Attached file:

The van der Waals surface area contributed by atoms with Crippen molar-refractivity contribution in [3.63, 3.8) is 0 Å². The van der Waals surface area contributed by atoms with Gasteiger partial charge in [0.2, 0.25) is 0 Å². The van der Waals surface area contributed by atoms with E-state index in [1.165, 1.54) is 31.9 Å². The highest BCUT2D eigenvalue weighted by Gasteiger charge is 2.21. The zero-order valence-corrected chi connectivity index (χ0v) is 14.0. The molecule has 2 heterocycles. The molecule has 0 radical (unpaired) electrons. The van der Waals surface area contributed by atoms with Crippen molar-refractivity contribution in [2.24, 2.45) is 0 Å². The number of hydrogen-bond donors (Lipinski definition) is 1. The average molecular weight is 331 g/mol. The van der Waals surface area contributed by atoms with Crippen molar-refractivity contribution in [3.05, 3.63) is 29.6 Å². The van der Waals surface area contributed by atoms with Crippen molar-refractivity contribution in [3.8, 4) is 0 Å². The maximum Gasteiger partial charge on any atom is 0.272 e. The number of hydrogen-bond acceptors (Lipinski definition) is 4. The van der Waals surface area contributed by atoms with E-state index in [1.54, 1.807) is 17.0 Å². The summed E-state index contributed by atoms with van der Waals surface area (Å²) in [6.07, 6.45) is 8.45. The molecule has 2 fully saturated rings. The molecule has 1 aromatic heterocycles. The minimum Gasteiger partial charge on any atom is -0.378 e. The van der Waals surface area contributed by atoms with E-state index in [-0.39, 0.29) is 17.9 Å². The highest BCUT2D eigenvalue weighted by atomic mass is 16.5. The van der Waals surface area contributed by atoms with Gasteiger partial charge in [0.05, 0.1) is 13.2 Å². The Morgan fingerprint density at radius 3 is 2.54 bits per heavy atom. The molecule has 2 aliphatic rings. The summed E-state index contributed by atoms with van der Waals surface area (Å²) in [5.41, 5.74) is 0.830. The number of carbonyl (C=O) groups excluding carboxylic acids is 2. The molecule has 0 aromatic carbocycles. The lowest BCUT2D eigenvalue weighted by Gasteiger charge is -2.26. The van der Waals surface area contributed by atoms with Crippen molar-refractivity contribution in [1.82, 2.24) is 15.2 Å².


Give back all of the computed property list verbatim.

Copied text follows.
The van der Waals surface area contributed by atoms with Crippen molar-refractivity contribution in [3.63, 3.8) is 0 Å². The van der Waals surface area contributed by atoms with Gasteiger partial charge in [0.2, 0.25) is 0 Å². The van der Waals surface area contributed by atoms with E-state index in [1.165, 1.54) is 31.9 Å². The highest BCUT2D eigenvalue weighted by Gasteiger charge is 2.21. The zero-order valence-corrected chi connectivity index (χ0v) is 14.0. The molecule has 2 heterocycles. The molecule has 0 radical (unpaired) electrons. The van der Waals surface area contributed by atoms with Crippen molar-refractivity contribution in [2.24, 2.45) is 0 Å². The number of hydrogen-bond donors (Lipinski definition) is 1. The average molecular weight is 331 g/mol. The van der Waals surface area contributed by atoms with Crippen molar-refractivity contribution in [3.05, 3.63) is 29.6 Å². The van der Waals surface area contributed by atoms with Crippen molar-refractivity contribution in [3.8, 4) is 0 Å². The maximum Gasteiger partial charge on any atom is 0.272 e. The number of hydrogen-bond acceptors (Lipinski definition) is 4. The van der Waals surface area contributed by atoms with E-state index in [1.54, 1.807) is 17.0 Å². The summed E-state index contributed by atoms with van der Waals surface area (Å²) in [6.07, 6.45) is 8.45. The molecule has 2 fully saturated rings. The molecule has 1 aromatic heterocycles. The minimum Gasteiger partial charge on any atom is -0.378 e. The van der Waals surface area contributed by atoms with E-state index in [-0.39, 0.29) is 17.9 Å². The highest BCUT2D eigenvalue weighted by atomic mass is 16.5. The van der Waals surface area contributed by atoms with Gasteiger partial charge in [0.05, 0.1) is 13.2 Å². The Morgan fingerprint density at radius 3 is 2.54 bits per heavy atom. The molecule has 2 aliphatic rings. The summed E-state index contributed by atoms with van der Waals surface area (Å²) in [5.41, 5.74) is 0.830. The number of carbonyl (C=O) groups excluding carboxylic acids is 2. The molecule has 0 aromatic carbocycles. The lowest BCUT2D eigenvalue weighted by Gasteiger charge is -2.26. The van der Waals surface area contributed by atoms with Crippen molar-refractivity contribution in [1.82, 2.24) is 15.2 Å².